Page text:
Thursday, April 06, 2006

A Piece-ful Retreat

I'm sorry for the few days' silence...I've been basking in the peace of my bi-annual quilting retreat at the Bishop's Ranch. And it was 4 days of bliss -- fabric, friends, great food, much laughing.

Some of you loyal readers might remember my talking about my October, 2005 retreat experience at the Ranch. The Bishop's Ranch is a retreat and conference center in my very own town (Healdsburg, California). I can't help feeling that it's rather self-indulgent to go off to a retreat in my very town--but it's efficient and convenient, too. I relieve some of the mom-guilt I experience by heading home late at night to see Roger, sleep in my own bed, be at breakfast in the morning to get Caroline's lunch packed, homework sorted, and send her off to school with a hug and kiss. And then I dash back to the Ranch and resume my mini-vacation among the quilters. It's ideal, actually, and it makes packing less onerous. If I forget something, I can simply get it later that night.

This retreat is a small one organized by a group of quilting friends in Northern California, and it has grown through word-of-mouth among friends so it's a very congenial group. Some folks have been coming twice a year for a number of years... This is only my second year attending, and my very first experience coming for the Spring retreat. The April group is a lot smaller, all clustered in the gorgeous old ranch house you see above.

The next few pictures show you what we looked like on Sunday evening. I've not cropped them so you can see a bit of the room in the backroom. Some of us gathered in the main living room...I was at the far end, so I could see across the whole room. Look at that expanse of tables and lamps and machines! That doorway on the left (with the chandelier) is the dining room, where there were 6 more quilters...and beyond that is the sunroom, where there were 4 more.

Here's the other side of the room, looking toward the dining room. And can you believe that with all that electric equipment we didn't blow a single fuse?!

We arrived on Sunday evening and everyone was busy unloading and setting up equipment. We all have learned to bring good lighting (for those late night sewing sessions), plenty of projects to work on (just in case you finish something and need more...), food, drink, and all of the necessary equipment. We laughed at Tamara, who remembered to pack everything (complete with individual bags containing neat stacks of sewn components for various projects)... and FORGOT her sewing machine! Fortunately, she was able to borrow a friend's (who was doing hand-work at first) until her friend visited and brought the missing machine.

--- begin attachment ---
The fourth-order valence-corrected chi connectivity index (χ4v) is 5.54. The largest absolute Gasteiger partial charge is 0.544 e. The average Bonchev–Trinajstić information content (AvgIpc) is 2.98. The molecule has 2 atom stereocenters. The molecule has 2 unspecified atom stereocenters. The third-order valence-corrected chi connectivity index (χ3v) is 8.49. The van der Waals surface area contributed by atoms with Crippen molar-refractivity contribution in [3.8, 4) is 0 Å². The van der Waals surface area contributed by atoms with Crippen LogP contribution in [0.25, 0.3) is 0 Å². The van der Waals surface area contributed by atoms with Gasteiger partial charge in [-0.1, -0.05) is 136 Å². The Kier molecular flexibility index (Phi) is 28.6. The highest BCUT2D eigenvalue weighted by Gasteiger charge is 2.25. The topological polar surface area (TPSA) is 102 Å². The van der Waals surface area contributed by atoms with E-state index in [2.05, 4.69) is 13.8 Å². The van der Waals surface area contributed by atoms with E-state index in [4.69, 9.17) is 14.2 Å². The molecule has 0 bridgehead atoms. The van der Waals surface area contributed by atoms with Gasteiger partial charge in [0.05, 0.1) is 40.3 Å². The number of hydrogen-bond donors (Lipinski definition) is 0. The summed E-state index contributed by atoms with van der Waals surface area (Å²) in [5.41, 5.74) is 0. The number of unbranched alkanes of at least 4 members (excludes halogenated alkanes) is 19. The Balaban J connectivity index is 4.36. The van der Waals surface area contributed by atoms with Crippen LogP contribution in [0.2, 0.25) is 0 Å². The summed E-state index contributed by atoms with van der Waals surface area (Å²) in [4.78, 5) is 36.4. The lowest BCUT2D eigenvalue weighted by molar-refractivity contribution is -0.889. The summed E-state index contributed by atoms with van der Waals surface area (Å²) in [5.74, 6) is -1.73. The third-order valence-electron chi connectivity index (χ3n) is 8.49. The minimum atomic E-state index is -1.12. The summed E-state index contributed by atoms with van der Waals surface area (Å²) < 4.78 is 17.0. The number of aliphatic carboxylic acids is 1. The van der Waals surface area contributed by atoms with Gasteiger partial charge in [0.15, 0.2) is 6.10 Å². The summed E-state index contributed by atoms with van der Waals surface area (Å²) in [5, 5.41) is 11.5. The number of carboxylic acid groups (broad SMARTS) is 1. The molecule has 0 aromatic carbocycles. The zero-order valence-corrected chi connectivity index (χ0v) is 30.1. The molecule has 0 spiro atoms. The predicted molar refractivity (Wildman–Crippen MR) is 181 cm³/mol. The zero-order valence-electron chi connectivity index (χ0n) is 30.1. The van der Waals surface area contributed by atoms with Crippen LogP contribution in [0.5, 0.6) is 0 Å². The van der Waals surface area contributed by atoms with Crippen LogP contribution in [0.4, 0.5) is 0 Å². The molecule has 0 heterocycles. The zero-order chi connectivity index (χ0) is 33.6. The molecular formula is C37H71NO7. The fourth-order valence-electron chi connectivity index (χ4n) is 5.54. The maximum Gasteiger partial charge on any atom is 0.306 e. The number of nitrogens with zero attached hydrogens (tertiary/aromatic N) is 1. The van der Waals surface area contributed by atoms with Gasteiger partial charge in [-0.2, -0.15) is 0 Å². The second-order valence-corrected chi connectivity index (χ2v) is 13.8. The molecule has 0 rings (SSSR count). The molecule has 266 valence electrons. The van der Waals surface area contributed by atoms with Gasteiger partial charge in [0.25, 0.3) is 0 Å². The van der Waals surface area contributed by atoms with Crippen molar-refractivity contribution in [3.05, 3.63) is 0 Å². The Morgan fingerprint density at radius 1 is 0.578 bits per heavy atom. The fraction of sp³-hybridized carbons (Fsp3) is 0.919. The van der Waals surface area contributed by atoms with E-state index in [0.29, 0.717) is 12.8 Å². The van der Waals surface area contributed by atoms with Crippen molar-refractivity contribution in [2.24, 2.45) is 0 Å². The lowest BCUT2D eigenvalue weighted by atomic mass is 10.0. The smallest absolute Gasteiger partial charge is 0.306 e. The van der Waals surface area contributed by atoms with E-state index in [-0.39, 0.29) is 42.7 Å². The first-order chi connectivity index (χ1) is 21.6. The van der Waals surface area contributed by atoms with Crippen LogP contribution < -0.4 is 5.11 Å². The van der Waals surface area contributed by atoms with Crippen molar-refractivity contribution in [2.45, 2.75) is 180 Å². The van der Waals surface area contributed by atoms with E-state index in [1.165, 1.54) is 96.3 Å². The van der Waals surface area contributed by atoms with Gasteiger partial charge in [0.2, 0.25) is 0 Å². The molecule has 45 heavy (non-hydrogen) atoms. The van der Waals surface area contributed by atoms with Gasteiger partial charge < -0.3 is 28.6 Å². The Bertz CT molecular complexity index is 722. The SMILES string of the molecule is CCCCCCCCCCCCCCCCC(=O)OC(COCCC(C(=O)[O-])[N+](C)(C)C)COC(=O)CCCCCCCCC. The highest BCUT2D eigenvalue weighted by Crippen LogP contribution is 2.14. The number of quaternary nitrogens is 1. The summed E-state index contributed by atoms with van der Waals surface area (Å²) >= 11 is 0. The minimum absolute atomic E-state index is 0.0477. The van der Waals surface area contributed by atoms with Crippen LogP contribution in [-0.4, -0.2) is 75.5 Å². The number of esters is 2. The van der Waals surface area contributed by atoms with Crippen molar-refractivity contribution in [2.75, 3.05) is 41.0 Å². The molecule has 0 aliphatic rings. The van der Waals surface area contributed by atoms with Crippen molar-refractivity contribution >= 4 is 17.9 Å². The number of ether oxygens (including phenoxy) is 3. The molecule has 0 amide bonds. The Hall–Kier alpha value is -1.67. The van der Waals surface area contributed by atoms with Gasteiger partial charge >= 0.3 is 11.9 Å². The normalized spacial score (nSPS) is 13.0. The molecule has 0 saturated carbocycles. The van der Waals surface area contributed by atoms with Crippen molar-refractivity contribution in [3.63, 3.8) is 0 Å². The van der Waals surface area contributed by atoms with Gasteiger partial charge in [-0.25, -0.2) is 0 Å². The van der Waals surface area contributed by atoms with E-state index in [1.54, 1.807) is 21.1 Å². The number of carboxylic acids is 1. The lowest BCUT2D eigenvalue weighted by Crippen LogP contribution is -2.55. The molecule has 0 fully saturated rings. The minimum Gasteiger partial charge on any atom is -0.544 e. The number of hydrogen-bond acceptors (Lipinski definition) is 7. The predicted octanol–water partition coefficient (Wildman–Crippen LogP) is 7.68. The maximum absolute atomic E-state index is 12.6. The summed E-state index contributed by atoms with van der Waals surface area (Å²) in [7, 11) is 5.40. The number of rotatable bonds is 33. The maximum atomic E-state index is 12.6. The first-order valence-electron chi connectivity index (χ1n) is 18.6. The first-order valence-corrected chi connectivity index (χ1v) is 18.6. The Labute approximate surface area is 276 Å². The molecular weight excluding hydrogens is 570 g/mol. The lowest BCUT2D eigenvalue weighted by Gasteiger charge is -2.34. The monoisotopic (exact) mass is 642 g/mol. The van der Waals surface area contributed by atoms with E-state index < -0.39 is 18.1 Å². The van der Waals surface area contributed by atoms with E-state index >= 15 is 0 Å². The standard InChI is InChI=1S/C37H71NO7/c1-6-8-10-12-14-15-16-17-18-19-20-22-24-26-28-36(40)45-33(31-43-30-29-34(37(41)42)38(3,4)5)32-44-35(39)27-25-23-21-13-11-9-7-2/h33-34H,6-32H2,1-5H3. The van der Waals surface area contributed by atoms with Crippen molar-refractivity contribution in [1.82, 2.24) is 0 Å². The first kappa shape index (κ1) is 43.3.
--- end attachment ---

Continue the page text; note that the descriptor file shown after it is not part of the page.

I sat right near my good buddies Rita, Pat, and Janet. (This is Rita and Janet.)

Pam was just down the way, busy whipping out a quilt to donate to a children's shelter. (She sewed the whole thing -- piecing, quilting, and binding -- in two days. And it was adorable.) Pam is wonderful -- kind, funny, wildly entertaining to be with. This time, we heard lots of stories from her former life as a flight attendant for a major airlines. Pam tends to favor very traditional quilt patterns and muted colors, but we like her anyway.

At the opposite end of the room, in direct view and in shouting distance, was another wonderful woman and quilter, Pat Dicker. She is a delightful woman, and I was really pleased to get to know her better. Pat's an accomplished quilter, and she teaches quilting around the bay area at places like New Pieces in Berkeley. She has quilts in books (one by Mary Mashuta comes to mind) and magazines, and she has the best use of color. (You can see one of her quilts here.) Like me, she is drawn to bright and clear colors. In fact, we laugh at how similar our stashes are. But seeing her quilts really inspires me. She uses color so well, and her quilts are so happy. Pat doesn't design her quilts, but the way she applies fabric, thread, and quilting choices to patterns makes them truly unique. It's useful to be reminded that you can create gorgeous, artful quilts even when you don't design them yourself.

Poor Pat...her Bernina just stopped dead on Sunday night -- day ONE of the retreat! Luckily, one quilter was doing handwork so Pat could use her Featherweight. On Monday, I brought my trusty old Elna Super (an all-metal workhorse machine that was my very FIRST machine) and Pat was able to work on that for the rest of the retreat.

Of course, we must break out the wine at 5pm ... this IS Sonoma County, after all. Here are Pat and Janet toasting to our first retreat afternoon.

Here's Rita, relaxing below the Cinco De Mayo blocks I sewed at last October's retreat. I put them up on the wall to inspire me to do a few more this time around....I hadn't touched the thing since the last retreat! I'm going to call this quilt "April and October" as that's when I work on it!

I've got lots more to report, but I'm exhausted from all the fun. I'm headed to a bubble bath and bed. More soon!


  1. Gosh that Cinco De Mayo quilt looks fantastic! What fun. Next year I simply must attend.

  2. Ohh! Did you miss me? I think you were sitting in my old spot! I will be back next year and you must give it back!!!! Did they give the dates for next year? I am going to AQ Claremont around April 13th so hope to fit in both activities.

  3. Diane, this makes me long for some time with my art girlfriends...they work in other mediums but its always so rejuvenating to spend time away with them.